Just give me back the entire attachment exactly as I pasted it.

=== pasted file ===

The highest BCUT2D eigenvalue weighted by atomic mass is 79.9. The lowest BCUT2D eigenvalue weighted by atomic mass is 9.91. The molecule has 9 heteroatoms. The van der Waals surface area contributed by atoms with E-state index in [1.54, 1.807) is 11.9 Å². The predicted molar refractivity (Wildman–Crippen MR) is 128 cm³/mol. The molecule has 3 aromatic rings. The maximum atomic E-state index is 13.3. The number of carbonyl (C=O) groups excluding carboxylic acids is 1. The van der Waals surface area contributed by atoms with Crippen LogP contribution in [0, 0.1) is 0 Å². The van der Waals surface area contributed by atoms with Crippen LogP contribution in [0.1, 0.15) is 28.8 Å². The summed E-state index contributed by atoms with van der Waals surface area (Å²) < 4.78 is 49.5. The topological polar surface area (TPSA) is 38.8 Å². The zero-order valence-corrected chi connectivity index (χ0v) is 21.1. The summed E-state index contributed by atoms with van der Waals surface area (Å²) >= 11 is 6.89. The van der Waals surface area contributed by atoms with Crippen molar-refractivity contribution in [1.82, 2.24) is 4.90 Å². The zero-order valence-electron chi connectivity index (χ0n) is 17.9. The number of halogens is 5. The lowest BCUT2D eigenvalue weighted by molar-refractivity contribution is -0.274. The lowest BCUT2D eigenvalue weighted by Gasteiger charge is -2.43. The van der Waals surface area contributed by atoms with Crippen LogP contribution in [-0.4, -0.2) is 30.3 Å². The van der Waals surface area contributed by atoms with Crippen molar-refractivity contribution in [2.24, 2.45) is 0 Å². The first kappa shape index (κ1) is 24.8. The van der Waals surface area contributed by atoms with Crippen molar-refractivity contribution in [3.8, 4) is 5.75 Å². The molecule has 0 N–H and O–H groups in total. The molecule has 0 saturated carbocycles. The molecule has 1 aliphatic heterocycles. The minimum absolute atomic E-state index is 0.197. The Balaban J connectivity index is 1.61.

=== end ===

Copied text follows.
The highest BCUT2D eigenvalue weighted by atomic mass is 79.9. The lowest BCUT2D eigenvalue weighted by atomic mass is 9.91. The molecule has 9 heteroatoms. The van der Waals surface area contributed by atoms with E-state index in [1.54, 1.807) is 11.9 Å². The predicted molar refractivity (Wildman–Crippen MR) is 128 cm³/mol. The molecule has 3 aromatic rings. The maximum atomic E-state index is 13.3. The number of carbonyl (C=O) groups excluding carboxylic acids is 1. The van der Waals surface area contributed by atoms with Crippen LogP contribution in [0, 0.1) is 0 Å². The van der Waals surface area contributed by atoms with Crippen LogP contribution in [0.1, 0.15) is 28.8 Å². The summed E-state index contributed by atoms with van der Waals surface area (Å²) < 4.78 is 49.5. The topological polar surface area (TPSA) is 38.8 Å². The zero-order valence-corrected chi connectivity index (χ0v) is 21.1. The summed E-state index contributed by atoms with van der Waals surface area (Å²) >= 11 is 6.89. The van der Waals surface area contributed by atoms with Crippen molar-refractivity contribution in [1.82, 2.24) is 4.90 Å². The zero-order valence-electron chi connectivity index (χ0n) is 17.9. The number of halogens is 5. The lowest BCUT2D eigenvalue weighted by molar-refractivity contribution is -0.274. The lowest BCUT2D eigenvalue weighted by Gasteiger charge is -2.43. The van der Waals surface area contributed by atoms with Crippen LogP contribution in [-0.4, -0.2) is 30.3 Å². The van der Waals surface area contributed by atoms with Crippen molar-refractivity contribution in [2.24, 2.45) is 0 Å². The first kappa shape index (κ1) is 24.8. The van der Waals surface area contributed by atoms with Crippen molar-refractivity contribution in [3.8, 4) is 5.75 Å². The molecule has 0 N–H and O–H groups in total. The molecule has 0 saturated carbocycles. The molecule has 1 aliphatic heterocycles. The minimum absolute atomic E-state index is 0.197. The Balaban J connectivity index is 1.61.